“The SDGs require a balance between increasing agricultural production and maintaining ecosystem services. Implementing the SDGs to improve food security, protect terrestrial and freshwater ecosystems, and mitigate climate change requires national policies and international cooperation based on consistent, independent and timely data on the extent and productivity of agriculture, ‘say scientists.

Wheat field | Pixabay

From the data collected in the study, it is extracted that the great lowland regions of the world have become homogeneous agricultural landscapes, including the Great Plains in North America, the Pampas in South America, the Pontic Steppe in Europe, North China and the Manchurian Plains in East Asia, the Indo-Gangetic Plain in South Asia, parts of the Sahel region in Africa and south-eastern Australia.

South America and Africa, in particular

The expansion of cropland in South America – largely due to a booming soybean industry supplying ranchers, especially in China – has occurred synchronously in Brazil, Argentina, Paraguay, Bolivia. and in Uruguay. . The continent’s agricultural land has increased by almost 50% during the study period.

A similar pattern of simultaneous expansion of cultivated land has been observed in the countries of the Sahel and Central Africa. Most of the new agricultural land has been created in Africa to feed a rapidly growing population. 40% of Africa’s farmland has emerged in the past two decades, and the rate is accelerating. But crop yields on this continent are the lowest in the world.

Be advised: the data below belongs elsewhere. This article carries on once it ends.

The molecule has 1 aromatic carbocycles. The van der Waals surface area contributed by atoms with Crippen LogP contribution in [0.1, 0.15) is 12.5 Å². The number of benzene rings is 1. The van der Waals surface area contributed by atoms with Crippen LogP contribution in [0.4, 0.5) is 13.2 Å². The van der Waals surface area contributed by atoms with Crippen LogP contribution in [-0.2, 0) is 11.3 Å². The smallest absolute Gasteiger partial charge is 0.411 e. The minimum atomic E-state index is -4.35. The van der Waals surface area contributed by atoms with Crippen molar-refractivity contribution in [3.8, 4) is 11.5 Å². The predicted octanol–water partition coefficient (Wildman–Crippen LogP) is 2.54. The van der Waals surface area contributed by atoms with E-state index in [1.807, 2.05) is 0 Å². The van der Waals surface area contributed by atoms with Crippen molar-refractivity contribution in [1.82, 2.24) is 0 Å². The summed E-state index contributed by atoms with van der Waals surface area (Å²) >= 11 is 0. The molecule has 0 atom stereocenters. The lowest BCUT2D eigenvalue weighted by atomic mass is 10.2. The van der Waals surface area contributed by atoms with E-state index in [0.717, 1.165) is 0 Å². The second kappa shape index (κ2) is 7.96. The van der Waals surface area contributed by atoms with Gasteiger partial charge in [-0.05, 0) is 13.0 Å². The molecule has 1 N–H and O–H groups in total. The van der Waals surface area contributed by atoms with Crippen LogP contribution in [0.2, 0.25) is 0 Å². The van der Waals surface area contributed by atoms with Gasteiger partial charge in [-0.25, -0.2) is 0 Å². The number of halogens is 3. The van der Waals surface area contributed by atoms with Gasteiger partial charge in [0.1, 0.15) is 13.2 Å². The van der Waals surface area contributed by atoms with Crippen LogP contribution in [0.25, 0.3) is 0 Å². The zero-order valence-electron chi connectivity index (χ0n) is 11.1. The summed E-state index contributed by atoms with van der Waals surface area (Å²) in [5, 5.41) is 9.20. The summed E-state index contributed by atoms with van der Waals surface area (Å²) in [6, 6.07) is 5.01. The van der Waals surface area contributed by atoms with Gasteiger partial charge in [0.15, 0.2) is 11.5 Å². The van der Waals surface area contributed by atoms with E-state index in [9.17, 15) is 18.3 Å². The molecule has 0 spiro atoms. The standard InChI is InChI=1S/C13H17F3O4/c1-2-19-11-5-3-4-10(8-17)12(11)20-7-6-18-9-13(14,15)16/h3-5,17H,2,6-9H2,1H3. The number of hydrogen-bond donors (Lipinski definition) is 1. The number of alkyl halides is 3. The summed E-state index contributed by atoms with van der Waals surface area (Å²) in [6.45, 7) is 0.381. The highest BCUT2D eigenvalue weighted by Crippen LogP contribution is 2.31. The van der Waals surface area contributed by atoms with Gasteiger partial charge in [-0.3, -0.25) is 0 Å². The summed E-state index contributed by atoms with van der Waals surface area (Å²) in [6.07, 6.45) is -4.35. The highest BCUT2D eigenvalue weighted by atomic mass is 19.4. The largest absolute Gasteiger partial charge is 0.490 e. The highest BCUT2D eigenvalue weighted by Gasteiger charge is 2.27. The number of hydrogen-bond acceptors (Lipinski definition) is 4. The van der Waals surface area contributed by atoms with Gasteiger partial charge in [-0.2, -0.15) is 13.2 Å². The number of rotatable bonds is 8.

In Southwest and Southeast Asia, the gain of agricultural land has been seen mainly in arid areas, while tree plantations, orchards, aquaculture and urban areas have replaced former agricultural land. in China and other countries. Lower Mekong.

The grain, forage and hay producing lands of the northern Great Plains of North America have different dynamics in Canada, where land has been abandoned or converted to permanent pasture, and in the United States. United, where management has intensified from the ground up.

During this time, irrigated agricultural land in Saudi Arabia has shrunk due to depletion of groundwater resources and the implementation of public policies to discourage the production of water-intensive crops.

The investigation also revealed the Abandonment of agricultural land following radioactive contamination following the 2011 nuclear disaster at the Fukushima Daiichi nuclear power plant in Japan.

“The cross-border distribution of large cultivated areas and the synchronous dynamics of cultivated land illustrate the importance of International cooperation to ensure global progress towards the SDGs, ‘say the researchers.

The conversion of forests and savannas into agricultural fields causes the emission into the atmosphere of huge amounts of carbon stored in vegetation and soil, accelerating climate change. This circumstance generates about an eighth of the total carbon emissions caused by humans, according to the researchers.

Benchmark study: https://www.nature.com/articles/s43016-021-00429-z